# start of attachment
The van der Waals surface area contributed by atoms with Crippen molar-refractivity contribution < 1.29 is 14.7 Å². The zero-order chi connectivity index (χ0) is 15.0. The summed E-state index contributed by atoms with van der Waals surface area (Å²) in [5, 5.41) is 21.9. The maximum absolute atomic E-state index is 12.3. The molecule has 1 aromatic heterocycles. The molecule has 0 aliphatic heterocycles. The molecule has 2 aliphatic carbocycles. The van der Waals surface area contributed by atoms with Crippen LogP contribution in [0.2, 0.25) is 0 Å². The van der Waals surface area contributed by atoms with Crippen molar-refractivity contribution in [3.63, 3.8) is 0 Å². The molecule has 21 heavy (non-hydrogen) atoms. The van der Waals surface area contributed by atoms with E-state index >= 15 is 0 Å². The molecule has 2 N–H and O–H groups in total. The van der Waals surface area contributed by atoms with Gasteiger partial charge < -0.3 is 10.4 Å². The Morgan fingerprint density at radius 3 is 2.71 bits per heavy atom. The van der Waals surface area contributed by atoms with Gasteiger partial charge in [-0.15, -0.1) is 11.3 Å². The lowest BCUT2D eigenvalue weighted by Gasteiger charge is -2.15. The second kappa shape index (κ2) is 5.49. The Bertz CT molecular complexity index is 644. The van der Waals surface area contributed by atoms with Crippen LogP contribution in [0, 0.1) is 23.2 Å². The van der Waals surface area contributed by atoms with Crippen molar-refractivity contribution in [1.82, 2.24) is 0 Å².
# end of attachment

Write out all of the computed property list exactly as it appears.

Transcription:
The van der Waals surface area contributed by atoms with Crippen molar-refractivity contribution < 1.29 is 14.7 Å². The zero-order chi connectivity index (χ0) is 15.0. The summed E-state index contributed by atoms with van der Waals surface area (Å²) in [5, 5.41) is 21.9. The maximum absolute atomic E-state index is 12.3. The molecule has 1 aromatic heterocycles. The molecule has 0 aliphatic heterocycles. The molecule has 2 aliphatic carbocycles. The van der Waals surface area contributed by atoms with Crippen LogP contribution in [0.2, 0.25) is 0 Å². The van der Waals surface area contributed by atoms with Crippen molar-refractivity contribution in [3.63, 3.8) is 0 Å². The molecule has 21 heavy (non-hydrogen) atoms. The van der Waals surface area contributed by atoms with E-state index >= 15 is 0 Å². The molecule has 2 N–H and O–H groups in total. The van der Waals surface area contributed by atoms with Gasteiger partial charge < -0.3 is 10.4 Å². The Morgan fingerprint density at radius 3 is 2.71 bits per heavy atom. The van der Waals surface area contributed by atoms with Gasteiger partial charge in [-0.15, -0.1) is 11.3 Å². The lowest BCUT2D eigenvalue weighted by Gasteiger charge is -2.15. The second kappa shape index (κ2) is 5.49. The Bertz CT molecular complexity index is 644. The van der Waals surface area contributed by atoms with Crippen LogP contribution in [0, 0.1) is 23.2 Å². The van der Waals surface area contributed by atoms with Crippen molar-refractivity contribution in [1.82, 2.24) is 0 Å².